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Mongolia [Shutterstock]


U.S. Relationship

U.S.-Mongolia Relations

The United States established diplomatic relations with Mongolia in 1987. Bordered by Russia and China, Mongolia describes the United States as its most important “third neighbor.” In 2019, the United States and Mongolia upgraded their bilateral relationship to a Strategic Partnership. After nearly seven decades of socialist one-party rule and close alignment with the Soviet Union, the Mongolian people supported a peaceful democratic revolution in 1990. Since adopting democracy, Mongolia has, as of June 2021, conducted eight presidential and eight legislative elections. The United States has sought to assist Mongolia’s market-oriented reforms and to expand political, cultural, educational, and defense cooperation.

U.S. Assistance to Mongolia

Global commodity prices and the Chinese economy affect Mongolia’s economic growth rates, which have fluctuated widely in recent years. A balance of payments crisis prompted the International Monetary Fund (IMF) to implement a $425 million Extended Fund Facility from 2017 to 2020. In June 2020, the IMF approved an additional $99 million Rapid Financing Instrument disbursement to help Mongolia cope with the economic fallout of the COVID-19 pandemic. The Mongolian economy contracted just more than five percent in 2020 due to the pandemic, but by 2021 was set for a recovery helped by higher prices for copper and coal, two of Mongolia’s major exports. Mongolia’s rank in the World Bank’s Ease of Doing Business index fell from 56 (of 189 economies) in 2014 to 81 (of 190 economies) in 2019.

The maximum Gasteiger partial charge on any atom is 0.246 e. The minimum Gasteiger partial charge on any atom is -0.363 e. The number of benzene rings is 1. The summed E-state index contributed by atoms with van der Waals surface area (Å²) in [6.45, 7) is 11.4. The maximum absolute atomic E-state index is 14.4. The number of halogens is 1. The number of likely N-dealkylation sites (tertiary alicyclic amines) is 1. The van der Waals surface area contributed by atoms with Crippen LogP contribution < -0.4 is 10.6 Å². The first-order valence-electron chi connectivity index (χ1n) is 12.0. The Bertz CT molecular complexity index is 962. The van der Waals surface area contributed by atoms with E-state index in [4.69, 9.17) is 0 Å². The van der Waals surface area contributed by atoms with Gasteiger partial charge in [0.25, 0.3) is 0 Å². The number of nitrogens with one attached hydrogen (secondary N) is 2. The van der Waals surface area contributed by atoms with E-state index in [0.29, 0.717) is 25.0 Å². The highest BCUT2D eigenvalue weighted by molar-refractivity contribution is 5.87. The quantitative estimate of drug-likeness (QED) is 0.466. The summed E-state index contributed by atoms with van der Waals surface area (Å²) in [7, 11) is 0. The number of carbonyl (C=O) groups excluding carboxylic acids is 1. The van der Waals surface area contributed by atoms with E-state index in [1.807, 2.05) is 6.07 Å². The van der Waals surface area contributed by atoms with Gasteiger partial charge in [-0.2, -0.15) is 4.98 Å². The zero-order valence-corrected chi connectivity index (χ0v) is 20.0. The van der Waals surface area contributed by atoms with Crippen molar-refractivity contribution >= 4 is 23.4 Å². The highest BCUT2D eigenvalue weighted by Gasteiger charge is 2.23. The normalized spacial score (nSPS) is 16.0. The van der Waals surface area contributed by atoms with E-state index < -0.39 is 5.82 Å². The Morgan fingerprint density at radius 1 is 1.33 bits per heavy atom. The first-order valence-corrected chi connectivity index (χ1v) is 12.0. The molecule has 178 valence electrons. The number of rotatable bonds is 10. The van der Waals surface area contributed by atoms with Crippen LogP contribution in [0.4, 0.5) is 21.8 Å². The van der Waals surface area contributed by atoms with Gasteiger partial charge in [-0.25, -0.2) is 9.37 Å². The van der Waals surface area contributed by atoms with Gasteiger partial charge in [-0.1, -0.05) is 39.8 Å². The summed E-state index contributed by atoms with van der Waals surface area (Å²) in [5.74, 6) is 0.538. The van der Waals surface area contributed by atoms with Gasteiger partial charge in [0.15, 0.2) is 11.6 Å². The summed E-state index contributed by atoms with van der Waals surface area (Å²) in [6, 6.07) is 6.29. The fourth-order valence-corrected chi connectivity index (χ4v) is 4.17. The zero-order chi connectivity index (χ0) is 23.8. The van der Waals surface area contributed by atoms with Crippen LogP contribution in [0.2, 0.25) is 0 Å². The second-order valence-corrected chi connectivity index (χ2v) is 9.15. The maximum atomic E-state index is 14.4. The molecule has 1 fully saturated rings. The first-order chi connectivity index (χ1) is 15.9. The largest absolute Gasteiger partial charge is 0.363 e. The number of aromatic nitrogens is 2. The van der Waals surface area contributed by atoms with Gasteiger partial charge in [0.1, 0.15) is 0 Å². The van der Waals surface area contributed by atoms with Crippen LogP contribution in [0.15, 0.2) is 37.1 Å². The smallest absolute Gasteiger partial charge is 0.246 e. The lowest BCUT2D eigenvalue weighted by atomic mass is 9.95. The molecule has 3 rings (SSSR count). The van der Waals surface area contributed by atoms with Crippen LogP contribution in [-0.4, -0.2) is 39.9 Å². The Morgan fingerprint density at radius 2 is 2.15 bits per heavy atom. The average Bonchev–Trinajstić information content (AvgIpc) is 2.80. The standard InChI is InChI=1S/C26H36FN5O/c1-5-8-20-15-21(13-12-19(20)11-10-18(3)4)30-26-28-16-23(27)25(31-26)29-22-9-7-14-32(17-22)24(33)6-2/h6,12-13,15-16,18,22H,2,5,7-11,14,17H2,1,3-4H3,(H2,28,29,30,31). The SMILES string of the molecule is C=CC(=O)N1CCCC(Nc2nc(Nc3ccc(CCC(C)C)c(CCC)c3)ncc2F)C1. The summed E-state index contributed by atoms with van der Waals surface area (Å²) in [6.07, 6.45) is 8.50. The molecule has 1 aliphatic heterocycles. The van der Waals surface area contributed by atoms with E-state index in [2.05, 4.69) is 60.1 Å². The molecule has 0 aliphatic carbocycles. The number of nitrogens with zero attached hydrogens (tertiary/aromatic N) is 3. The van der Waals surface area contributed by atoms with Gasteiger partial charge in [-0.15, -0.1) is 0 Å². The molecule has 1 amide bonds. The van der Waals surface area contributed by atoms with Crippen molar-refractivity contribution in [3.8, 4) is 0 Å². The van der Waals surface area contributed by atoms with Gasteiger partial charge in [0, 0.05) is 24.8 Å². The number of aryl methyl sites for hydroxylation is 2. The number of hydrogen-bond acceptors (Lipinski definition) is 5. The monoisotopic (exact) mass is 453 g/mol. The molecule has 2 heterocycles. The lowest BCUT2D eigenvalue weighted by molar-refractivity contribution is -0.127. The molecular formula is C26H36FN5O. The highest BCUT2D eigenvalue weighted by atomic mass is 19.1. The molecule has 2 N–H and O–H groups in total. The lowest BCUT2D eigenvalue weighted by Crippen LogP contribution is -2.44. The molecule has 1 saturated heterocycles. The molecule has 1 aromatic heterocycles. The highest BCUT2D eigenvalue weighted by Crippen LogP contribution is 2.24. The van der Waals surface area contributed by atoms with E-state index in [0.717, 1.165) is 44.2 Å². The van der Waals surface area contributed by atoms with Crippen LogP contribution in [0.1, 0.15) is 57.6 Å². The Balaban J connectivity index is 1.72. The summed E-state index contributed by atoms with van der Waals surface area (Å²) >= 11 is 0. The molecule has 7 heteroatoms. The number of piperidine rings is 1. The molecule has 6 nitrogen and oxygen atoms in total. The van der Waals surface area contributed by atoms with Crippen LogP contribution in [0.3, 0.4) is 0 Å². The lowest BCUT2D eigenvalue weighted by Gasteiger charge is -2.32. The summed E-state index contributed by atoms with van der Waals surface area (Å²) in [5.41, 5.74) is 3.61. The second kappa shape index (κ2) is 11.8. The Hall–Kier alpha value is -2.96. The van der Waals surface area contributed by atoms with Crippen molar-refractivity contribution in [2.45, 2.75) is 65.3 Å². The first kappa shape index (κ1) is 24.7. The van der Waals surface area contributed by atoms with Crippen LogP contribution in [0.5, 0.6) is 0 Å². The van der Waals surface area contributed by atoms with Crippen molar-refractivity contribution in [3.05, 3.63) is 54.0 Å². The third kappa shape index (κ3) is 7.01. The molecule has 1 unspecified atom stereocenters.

Bilateral Economic Relations

With 90 percent of Mongolia’s exports – primarily minerals – going to its southern neighbor, China remains Mongolia’s most significant economic partner. China also supplies a third of Mongolia’s imports, mostly in consumer and capital goods. About 60 percent of the government’s bilateral debts and 82 percent of central bank debt are held by China. China is also Mongolia’s second-largest source of foreign direct investment. (Canada is the largest source of FDI, primarily in the mining sector. The United States ranks seventh.)

U.S. Department of State

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